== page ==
Mieczyslaw Weinberg: Chamber symphonies 2&4

Weinberg is an absolute master of intimated emotion

Lebrecht's Album of the Week


At the turn of the century there was hardly any Weinberg to be found on record, except on scratchy old Soviet LPs. Two decades on, there is so much Weinberg about it is hard to advise a new listener where to begin.

Weinberg is one of those composers — like Martinu and Milhaud, for instance — who kept on writing, with or without commission, carrying on even when publishers refused to put out any more. Towards the end of his life, with 26 symphonies lying virtually unperformed, he wrote chamber symphonies and string quartets in the hope that smaller ensembles might take an interest.

This piece is musical journalism: an essay on the end of an existential war

A refugee from German-occupied Poland, he became a friend and follower of Shostakovich without losing vital elements, Jewish and Mahlerian, that made him distinctly Weinberg. The 2nd and 4th chamber symphonies, urgently performed here by Rotislav Krimer’s East-West Chamber Orchestra of Minsk, judder with nervous energy and frustrated ambition. The second, dated 1987, smokes with anxieties of disintegration. The 4th, from 1992, is damn-near irresistible. Written for string orchestra, clarinet and triangle, it is a klezmer-like half-dance, half-lament, on the collapse of the Soviet Union.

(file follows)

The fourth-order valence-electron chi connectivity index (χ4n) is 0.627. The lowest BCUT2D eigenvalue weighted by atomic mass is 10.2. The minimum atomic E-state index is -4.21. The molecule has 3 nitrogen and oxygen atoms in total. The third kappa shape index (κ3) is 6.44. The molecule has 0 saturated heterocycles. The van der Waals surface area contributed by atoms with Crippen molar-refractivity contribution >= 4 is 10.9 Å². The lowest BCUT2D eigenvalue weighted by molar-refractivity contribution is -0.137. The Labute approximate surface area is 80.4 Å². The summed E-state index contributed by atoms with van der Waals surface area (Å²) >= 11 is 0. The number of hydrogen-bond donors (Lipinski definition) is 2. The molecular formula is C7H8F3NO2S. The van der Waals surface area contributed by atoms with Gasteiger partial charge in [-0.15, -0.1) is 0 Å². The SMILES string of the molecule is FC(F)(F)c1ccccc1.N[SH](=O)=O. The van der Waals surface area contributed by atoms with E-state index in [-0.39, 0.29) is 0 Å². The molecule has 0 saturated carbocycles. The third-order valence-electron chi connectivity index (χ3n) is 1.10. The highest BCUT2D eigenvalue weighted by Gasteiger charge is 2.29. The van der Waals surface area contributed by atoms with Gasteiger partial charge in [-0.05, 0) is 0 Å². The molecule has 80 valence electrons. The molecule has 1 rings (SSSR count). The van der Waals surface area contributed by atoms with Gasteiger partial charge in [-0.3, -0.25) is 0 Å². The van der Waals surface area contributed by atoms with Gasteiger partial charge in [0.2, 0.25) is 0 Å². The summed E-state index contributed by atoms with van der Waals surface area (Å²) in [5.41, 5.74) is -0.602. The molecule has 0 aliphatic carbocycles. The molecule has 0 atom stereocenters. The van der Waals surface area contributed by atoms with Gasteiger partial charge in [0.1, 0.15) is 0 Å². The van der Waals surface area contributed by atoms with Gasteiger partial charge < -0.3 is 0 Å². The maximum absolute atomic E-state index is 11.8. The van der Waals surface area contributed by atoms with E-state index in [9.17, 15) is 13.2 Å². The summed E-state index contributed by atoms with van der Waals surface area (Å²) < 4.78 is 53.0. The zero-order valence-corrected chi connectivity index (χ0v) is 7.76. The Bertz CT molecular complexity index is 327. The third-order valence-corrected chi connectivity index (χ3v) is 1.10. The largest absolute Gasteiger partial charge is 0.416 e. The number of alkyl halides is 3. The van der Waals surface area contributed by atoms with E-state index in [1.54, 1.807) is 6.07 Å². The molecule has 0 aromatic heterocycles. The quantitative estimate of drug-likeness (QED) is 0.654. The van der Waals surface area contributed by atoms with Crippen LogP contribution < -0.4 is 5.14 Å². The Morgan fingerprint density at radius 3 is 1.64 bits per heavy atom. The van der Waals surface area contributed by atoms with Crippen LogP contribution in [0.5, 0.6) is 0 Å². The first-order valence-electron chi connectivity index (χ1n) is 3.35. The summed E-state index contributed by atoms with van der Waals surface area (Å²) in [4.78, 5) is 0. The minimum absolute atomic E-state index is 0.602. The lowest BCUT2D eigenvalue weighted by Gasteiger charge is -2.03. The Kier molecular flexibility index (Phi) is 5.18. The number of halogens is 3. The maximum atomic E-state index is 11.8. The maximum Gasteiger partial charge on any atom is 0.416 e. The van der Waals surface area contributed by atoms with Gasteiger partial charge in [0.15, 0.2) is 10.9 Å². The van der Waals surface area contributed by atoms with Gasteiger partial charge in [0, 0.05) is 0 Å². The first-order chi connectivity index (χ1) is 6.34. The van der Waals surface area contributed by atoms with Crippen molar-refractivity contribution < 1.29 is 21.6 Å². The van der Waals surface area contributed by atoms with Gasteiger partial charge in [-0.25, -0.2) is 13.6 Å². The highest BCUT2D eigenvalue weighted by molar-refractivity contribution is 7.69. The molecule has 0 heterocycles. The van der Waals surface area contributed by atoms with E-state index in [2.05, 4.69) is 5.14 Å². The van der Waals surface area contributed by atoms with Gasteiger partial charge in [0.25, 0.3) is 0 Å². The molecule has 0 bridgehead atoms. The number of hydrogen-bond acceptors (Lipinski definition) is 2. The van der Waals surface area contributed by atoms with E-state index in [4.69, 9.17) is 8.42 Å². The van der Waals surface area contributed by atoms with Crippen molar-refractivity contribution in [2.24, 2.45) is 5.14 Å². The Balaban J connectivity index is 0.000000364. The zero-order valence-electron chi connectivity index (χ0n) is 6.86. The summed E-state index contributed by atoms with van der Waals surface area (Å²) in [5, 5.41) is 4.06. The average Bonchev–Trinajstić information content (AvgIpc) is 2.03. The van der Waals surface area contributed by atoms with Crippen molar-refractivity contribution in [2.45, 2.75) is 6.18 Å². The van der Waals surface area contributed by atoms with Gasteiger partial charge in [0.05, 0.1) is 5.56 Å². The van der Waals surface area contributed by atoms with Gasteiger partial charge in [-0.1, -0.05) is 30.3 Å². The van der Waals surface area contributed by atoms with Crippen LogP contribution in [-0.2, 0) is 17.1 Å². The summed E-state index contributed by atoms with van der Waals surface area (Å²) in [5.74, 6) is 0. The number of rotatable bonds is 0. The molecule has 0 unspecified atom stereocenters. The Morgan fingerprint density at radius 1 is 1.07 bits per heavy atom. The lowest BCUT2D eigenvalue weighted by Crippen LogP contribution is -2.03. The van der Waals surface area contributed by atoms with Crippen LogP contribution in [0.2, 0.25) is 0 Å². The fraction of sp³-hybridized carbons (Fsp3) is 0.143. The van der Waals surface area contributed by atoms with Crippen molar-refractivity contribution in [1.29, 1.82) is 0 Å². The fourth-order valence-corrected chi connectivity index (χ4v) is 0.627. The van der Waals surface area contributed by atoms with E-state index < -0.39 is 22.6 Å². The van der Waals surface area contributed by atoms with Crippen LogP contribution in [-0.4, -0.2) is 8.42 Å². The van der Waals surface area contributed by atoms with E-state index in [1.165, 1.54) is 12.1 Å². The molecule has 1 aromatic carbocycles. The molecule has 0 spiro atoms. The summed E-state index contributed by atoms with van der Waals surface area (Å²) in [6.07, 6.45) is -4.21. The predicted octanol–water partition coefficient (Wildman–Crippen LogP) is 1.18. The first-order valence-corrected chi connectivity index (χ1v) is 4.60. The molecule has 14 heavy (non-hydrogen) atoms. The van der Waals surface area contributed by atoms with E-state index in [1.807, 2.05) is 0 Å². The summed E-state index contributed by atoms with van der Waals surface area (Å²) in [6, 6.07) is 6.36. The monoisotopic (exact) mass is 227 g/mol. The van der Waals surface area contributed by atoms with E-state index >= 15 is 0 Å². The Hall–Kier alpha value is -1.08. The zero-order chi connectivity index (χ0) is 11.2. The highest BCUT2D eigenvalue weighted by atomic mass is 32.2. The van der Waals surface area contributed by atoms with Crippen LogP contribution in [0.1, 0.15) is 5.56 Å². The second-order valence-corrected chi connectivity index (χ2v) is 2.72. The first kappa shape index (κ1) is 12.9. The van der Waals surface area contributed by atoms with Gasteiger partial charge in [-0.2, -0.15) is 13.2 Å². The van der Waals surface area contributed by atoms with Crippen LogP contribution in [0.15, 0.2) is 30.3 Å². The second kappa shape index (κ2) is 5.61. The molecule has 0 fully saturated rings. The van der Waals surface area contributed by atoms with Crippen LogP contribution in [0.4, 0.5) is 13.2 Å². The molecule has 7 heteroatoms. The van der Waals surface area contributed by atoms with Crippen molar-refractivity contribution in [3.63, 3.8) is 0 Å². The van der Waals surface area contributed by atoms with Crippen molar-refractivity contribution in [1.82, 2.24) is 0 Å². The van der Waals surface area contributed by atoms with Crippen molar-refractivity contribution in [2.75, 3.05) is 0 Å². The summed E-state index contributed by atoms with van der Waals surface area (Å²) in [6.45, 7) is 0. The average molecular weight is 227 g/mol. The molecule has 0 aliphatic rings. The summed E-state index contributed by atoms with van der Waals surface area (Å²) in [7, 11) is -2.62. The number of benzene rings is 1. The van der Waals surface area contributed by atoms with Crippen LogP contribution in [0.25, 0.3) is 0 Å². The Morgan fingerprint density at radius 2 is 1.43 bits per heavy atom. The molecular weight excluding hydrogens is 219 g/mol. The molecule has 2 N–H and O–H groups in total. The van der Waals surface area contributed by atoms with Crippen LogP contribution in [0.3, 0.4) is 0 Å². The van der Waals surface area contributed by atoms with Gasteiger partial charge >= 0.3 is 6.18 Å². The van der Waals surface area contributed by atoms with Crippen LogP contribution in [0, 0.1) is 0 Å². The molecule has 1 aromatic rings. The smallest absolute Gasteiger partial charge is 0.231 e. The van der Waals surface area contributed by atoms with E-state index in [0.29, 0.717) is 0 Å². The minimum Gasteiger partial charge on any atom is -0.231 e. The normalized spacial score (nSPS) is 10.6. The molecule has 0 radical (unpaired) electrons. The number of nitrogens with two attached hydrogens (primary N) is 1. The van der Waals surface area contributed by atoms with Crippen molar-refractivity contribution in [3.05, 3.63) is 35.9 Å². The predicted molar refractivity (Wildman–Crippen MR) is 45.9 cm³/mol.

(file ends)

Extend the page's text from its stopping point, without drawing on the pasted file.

The piano trio of 1945 is a repressed symphony writ small, magnified in this performance by the German violinist Linus Roth with the Argentine pianist Jose Gallardo and cellist Danjulo Ishizaka. At base, this piece is musical journalism: an essay on the end of an existential war. But Weinberg is subtler than mere journalists and his trio turns swiftly into a refugee saga, unsettled and unsettling.  Two aching Songs Without Words of 1947 inform us that the skies are darkening once again. Weinberg is an absolute master of intimated emotion.

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